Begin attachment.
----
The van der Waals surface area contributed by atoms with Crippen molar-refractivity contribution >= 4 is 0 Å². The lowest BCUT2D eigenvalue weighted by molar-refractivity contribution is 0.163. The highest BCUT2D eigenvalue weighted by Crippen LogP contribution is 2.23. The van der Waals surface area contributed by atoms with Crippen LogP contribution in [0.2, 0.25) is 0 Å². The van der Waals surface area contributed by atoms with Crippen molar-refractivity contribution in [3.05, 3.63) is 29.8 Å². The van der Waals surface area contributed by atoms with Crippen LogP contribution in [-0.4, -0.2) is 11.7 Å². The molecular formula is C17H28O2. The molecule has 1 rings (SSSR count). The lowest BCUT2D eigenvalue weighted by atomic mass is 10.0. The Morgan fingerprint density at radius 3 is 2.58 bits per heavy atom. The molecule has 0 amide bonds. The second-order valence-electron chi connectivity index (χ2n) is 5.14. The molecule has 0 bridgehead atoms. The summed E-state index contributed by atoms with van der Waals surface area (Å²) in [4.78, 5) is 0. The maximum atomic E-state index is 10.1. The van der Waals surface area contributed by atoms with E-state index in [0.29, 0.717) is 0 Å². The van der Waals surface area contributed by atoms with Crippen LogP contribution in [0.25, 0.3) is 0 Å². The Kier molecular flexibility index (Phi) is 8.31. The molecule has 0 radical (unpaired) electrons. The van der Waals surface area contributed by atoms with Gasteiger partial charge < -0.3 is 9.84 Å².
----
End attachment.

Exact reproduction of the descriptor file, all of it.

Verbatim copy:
The van der Waals surface area contributed by atoms with Crippen molar-refractivity contribution >= 4 is 0 Å². The lowest BCUT2D eigenvalue weighted by molar-refractivity contribution is 0.163. The highest BCUT2D eigenvalue weighted by Crippen LogP contribution is 2.23. The van der Waals surface area contributed by atoms with Crippen LogP contribution in [0.2, 0.25) is 0 Å². The van der Waals surface area contributed by atoms with Crippen molar-refractivity contribution in [3.05, 3.63) is 29.8 Å². The van der Waals surface area contributed by atoms with Crippen LogP contribution in [-0.4, -0.2) is 11.7 Å². The molecular formula is C17H28O2. The molecule has 1 rings (SSSR count). The lowest BCUT2D eigenvalue weighted by atomic mass is 10.0. The Morgan fingerprint density at radius 3 is 2.58 bits per heavy atom. The molecule has 0 amide bonds. The second-order valence-electron chi connectivity index (χ2n) is 5.14. The molecule has 0 bridgehead atoms. The summed E-state index contributed by atoms with van der Waals surface area (Å²) in [4.78, 5) is 0. The maximum atomic E-state index is 10.1. The van der Waals surface area contributed by atoms with E-state index in [0.29, 0.717) is 0 Å². The van der Waals surface area contributed by atoms with Crippen LogP contribution in [0.25, 0.3) is 0 Å². The Kier molecular flexibility index (Phi) is 8.31. The molecule has 0 radical (unpaired) electrons. The van der Waals surface area contributed by atoms with Gasteiger partial charge < -0.3 is 9.84 Å².